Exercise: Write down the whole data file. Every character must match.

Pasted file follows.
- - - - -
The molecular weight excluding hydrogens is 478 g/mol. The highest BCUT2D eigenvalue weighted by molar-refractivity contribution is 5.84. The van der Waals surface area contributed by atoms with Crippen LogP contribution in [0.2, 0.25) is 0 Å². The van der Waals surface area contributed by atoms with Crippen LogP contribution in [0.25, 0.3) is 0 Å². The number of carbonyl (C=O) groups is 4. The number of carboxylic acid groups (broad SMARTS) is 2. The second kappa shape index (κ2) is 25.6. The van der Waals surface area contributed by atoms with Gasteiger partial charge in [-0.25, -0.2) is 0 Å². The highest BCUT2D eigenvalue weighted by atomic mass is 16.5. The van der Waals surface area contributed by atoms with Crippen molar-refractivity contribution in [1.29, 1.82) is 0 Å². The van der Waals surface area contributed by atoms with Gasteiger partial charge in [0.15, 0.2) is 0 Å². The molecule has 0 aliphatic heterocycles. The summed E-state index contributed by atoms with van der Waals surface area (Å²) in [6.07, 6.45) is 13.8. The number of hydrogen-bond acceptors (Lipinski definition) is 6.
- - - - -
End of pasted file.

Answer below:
The molecular weight excluding hydrogens is 478 g/mol. The highest BCUT2D eigenvalue weighted by molar-refractivity contribution is 5.84. The van der Waals surface area contributed by atoms with Crippen LogP contribution in [0.2, 0.25) is 0 Å². The van der Waals surface area contributed by atoms with Crippen LogP contribution in [0.25, 0.3) is 0 Å². The number of carbonyl (C=O) groups is 4. The number of carboxylic acid groups (broad SMARTS) is 2. The second kappa shape index (κ2) is 25.6. The van der Waals surface area contributed by atoms with Gasteiger partial charge in [-0.25, -0.2) is 0 Å². The highest BCUT2D eigenvalue weighted by atomic mass is 16.5. The van der Waals surface area contributed by atoms with Crippen molar-refractivity contribution in [1.29, 1.82) is 0 Å². The van der Waals surface area contributed by atoms with Gasteiger partial charge in [0.15, 0.2) is 0 Å². The molecule has 0 aliphatic heterocycles. The summed E-state index contributed by atoms with van der Waals surface area (Å²) in [6.07, 6.45) is 13.8. The number of hydrogen-bond acceptors (Lipinski definition) is 6.